Even as the price of lumber is coming down, you can expect delays between 2 and 3 months for new construction. Meaning if the builder tells you 6 months it will be 7 to 9 currently. Hopefully in the future this will be a thing of the past. New construction homes are also in low supply, although hopefully that will change once lumber prices return to normal.
No one has a crystal ball of course, but there are not a lot of factors in play in the Triangle that are likely to significantly decrease housing prices any time soon. Remember, that housing is a long-term investment, so it’s smart financially to purchase when you could see yourself in the home for at least 4 years. If you just like owning, then it’s fine if you have to sell sooner, but there’s more risk of losing some money on the purchase in that scenario because of transaction costs.
Here’s another factor to consider. Every neighborhood in every city is not experiencing bidding wars, paying thousands over asking, and thousands more in due diligence. The market is different within each city, which is why it’s helpful to have an agent who is familiar with each area. There are areas that are selling for asking price or under asking price. I have the good fortune to have lived in several areas in and around the Triangle so I am familiar with these areas.
Finally, when the 2008 housing crisis hit it took roughly 2 years for the market to recover in the Raleigh/Durham area. This gives you an idea of how long you would need to hold the property in the event that happens again, which hopefully won't happen but it's always smart to prepare for the worst!
Okay, let’s get the bad news out of the way first. In the most competitive neighborhoods, the homes that are up-to-date (and don’t need work) are selling over asking price with multiple offers. Some are selling $50,000-$100,000 over asking price.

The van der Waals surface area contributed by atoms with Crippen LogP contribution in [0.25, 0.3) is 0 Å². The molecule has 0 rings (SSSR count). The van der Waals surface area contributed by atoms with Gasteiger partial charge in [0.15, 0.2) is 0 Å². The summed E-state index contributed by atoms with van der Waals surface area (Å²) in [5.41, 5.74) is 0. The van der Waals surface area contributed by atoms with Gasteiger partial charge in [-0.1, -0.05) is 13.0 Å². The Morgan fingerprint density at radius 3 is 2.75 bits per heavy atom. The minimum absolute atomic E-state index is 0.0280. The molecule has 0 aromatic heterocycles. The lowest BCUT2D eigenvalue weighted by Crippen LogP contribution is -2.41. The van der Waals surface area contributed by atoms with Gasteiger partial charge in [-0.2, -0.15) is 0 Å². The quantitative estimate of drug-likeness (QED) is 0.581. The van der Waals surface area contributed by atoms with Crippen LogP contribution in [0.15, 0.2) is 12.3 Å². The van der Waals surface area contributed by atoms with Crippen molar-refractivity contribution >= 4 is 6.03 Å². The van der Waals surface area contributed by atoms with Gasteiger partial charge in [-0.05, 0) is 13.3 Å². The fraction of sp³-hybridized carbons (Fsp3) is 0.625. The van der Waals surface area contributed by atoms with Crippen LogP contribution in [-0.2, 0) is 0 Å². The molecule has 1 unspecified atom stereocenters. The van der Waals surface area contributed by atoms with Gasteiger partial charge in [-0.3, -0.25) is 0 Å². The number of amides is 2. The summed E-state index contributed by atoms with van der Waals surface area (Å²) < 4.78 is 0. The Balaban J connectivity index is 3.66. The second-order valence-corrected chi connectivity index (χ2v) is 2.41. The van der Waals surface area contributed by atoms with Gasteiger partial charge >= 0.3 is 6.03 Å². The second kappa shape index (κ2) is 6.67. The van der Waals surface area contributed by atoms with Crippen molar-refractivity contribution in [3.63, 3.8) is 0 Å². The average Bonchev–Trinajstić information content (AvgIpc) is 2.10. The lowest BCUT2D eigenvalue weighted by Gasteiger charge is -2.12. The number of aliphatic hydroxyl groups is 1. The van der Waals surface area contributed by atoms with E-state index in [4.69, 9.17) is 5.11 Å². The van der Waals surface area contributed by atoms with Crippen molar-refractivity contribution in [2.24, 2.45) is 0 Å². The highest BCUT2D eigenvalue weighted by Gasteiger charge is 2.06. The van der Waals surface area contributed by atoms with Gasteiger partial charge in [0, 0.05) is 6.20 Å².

Because of my experience with real estate in the Triangle, I can take an address you’re interested in and give you a fairly accurate idea of how much over asking a house might go for. I can also help you figure out where your comfort point is. Let’s say you find a house you really want, and you ask what the chances are of successfully buying the house. I can advise you at different price points, so if you go “x” over, you have a 50% chance of getting the house, but if you can extend to “y,” your chances go up to about 90%.
Your other risk in these hot markets is the appraisal gap, where you’re paying what the market will bear, but the banks - although they consider the popularity of a market - still appraise under your purchase price. In less competitive markets, sellers might be willing to negotiate on the difference, but that’s not likely in a highly competitive setting.
Instead, many buyers in this market guarantee their full offer price as a competitive edge even if it means they must bring more money to closing to cover the appraisal gap.
It’s important to note that in North Carolina, the sale of a home is not contingent on a satisfactory valuation. If the appraisal comes in lower than the contract price, then the buyer is not automatically let out of the contract. This is also where due diligence money comes into play again because if you back out of the deal, you lose the due diligence money.
In the most competitive neighborhoods, such as hot spots near downtown Durham and Raleigh, buyers are waiving inspections on houses. Why? It makes their bids stronger, for one thing, and for another, a seller's market means that sellers are not inclined to fix many of the problems discovered in an inspection anyways. So the thinking is, "If I'm not going to get repairs made anyways, why not waive inspections to set my offer apart from the rest." It is pretty risky though, depending on when the house was built.
The newer the house, the less dicey it is for the buyer because building code improvements means fewer potential issues on average. So, if you’re putting $50k due diligence money down on a two-year-old house, that’s a safer choice than the same money down on a 50-year-old house.
In Wake & Johnston County area, there are spots that aren’t quite as hot and so the prices are not nearly as competitive. This is also true for fixer uppers, which don't get as much interest as a home that's completely move-in ready. For example for the less hot areas, prices may be 10% higher what they were a year ago, but not 30% over. The price you pay over the asking price and your due diligence fee will be lower. So this is another option if you are open to looking at areas that may be a little further away as compared to the hotspots.